The Temple Is Closed
I said back at the beginning of June that my visit to the temple for the Los Angeles temple jubilee was likely to be my last. My temple recommend wasn't going to expire until August, but I had no particular desire to go to the temple again, and certainly no longer feel any obligation to.
Well, turns out that prediction was accurate; my temple recommend was supposed to have been good until August, but it seems they're redesigning all the temple recommends--they have bar codes now, I guess so they can be scanned in instead of, or in addition to, being looked over visually. Since I wasn't planning on going to the temple between now and August anyway, it doesn't particularly matter to me that my temple recommend is invalid a little sooner than I thought. It has, however, led to a few awkward moments, when someone suggested the bishop was free and that now would be a good time to get my new recommend, or when someone else asked me if I'd gotten my new recommend yet. (My response, essentially: Don't have time today; gotta go.) I expect the matter will blow over, though, and in a week or two everyone will just assume I've done it--except the bishop, of course, but it remains to be seen whether he will remember that I haven't gotten my new recommend (or check his records to see), and if so whether he'll try to do anything about it. If so...well, maybe my coming clean about my atheism will be forced a little sooner than I'd planned.
(I could, of course, just go through the interview and get the recommend. But, as I've said before, I already feel uncomfortable enough essentially lying by omission by not telling the people at church that I don't believe; getting a new recommend would involve lying directly (to the bishop and a member of the stake presidency during the interviews), and I certainly don't want to do that. If that means admitting to my deconversion--which it may, if they ever ask me directly why I'm not renewing my recommend--well, so be it, I guess. Hasn't happened yet, though.)
Now, one might wonder, of course, why the church would feel the need to redesign the temple recommends. The addition of the bar code suggests that a reason is to heighten security. Which certainly makes sense; the church has always been very protective about what goes on in the temple, and takes pains to try to avoid any details getting out. Not entirely successfully--there are, in fact, transcripts of all the major temple ceremonies available on the web, and I wouldn't be too surprised if the video from the temple endowment ceremony was available somewhere too (though almost certainly not on the web, because the church's legal department would quickly move to have it taken down due to copyright violation)--, but they've certainly made the effort. The standard church response to questions about why the temple ceremonies are such a big secret is that they're not secret, they're sacred--they're so holy that they should not be tainted by speaking about them in unhallowed contexts. But of course "secret" and "sacred" aren't mutually exclusive, and even if church members do consider the temple ceremonies sacred, they're certainly secret as well...so this standard response is really dodging the question.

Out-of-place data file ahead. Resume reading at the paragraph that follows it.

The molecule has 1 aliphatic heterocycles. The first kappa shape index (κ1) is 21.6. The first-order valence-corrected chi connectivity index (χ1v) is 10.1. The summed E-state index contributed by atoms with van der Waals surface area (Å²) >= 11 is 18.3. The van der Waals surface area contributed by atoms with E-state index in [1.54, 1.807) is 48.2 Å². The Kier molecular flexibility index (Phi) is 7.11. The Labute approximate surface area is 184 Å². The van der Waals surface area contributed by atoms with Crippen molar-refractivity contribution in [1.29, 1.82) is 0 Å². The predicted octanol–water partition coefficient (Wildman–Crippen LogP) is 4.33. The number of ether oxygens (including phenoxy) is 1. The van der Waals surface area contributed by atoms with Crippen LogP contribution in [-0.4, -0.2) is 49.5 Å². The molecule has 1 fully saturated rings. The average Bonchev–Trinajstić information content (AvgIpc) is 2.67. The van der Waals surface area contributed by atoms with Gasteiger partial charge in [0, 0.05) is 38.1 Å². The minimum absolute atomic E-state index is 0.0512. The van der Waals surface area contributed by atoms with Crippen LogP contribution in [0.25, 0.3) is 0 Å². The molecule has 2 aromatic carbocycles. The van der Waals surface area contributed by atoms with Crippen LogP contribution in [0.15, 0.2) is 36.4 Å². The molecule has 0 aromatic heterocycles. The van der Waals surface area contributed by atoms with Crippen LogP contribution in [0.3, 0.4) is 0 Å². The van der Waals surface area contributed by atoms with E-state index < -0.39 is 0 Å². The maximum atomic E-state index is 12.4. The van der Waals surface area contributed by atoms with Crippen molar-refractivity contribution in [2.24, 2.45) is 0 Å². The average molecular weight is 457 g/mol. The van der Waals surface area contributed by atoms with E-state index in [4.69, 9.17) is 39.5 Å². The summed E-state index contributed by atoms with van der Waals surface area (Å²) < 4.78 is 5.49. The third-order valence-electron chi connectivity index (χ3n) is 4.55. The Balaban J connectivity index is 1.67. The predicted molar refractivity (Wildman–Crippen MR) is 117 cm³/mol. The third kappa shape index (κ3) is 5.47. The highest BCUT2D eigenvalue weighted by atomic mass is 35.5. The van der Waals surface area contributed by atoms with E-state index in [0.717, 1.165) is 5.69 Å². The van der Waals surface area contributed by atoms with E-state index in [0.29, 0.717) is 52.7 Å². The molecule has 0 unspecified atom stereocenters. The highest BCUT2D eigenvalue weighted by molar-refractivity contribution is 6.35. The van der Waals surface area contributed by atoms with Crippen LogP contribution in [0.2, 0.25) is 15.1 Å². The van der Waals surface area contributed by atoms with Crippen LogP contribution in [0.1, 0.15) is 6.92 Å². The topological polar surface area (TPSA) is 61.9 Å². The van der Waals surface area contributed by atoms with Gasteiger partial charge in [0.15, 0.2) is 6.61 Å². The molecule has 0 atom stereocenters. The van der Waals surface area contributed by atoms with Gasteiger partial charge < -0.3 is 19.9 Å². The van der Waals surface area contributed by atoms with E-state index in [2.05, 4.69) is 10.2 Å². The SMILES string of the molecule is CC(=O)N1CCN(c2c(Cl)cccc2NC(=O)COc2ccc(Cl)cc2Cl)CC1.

During the priesthood meeting last Sunday, the question came up of why new converts to the church had to wait a year before they were allowed to enter the temple. The response a church authority had given to this question was that that time was necessary in order for the convert to be prepared for what he will go through in the temple. The temple ceremonies must be experienced with the proper spiritual mindset. I think it's pretty clear that the real reason, though, is to weed out people who would otherwise join the church just to see what happens in the temple, and then disseminate that information. If they've stayed faithful in the church for a year, it's a safe bet they're genuine about their devotion. It's yet another way the church is protecting its "sacreds".
Or, on second thought, maybe that's not entirely the real reason--though I strongly suspect it is a part of it. Maybe there is an aspect of preparation necessary before one can experience the temple ceremony the way the church leaders would like. Because, frankly, considering the temple ceremonies now...I think to someone who hadn't had some level of conditioning or--at the risk of using a perhaps too loaded word--brainwashing before experiencing those temple ceremonies would see them as absolutely ludicrous. By the time a member has been in the church for a year, its supposed absolute truth has been drilled into his head enough he'll be willing to accept what goes on in the temple regardless of its silliness; maybe someone who hadn't been so firmly entrenched in the church yet is much more likely to be sufficiently disturbed or baffled by the temple ceremonies to be driven away entirely. In fact, maybe that's the main reason the church has to keep the temple ceremonies such a secret in the first place--because if they got out to members who hadn't been sufficiently "prepared", or worse yet to potential converts, they'd lose interest in the church.
Ah, well. Regardless of the reasons for it, I'm content not to get the fancy new bar-coded temple recommend. I've seen the secrets of the temple, many times, and I don't need to see them again.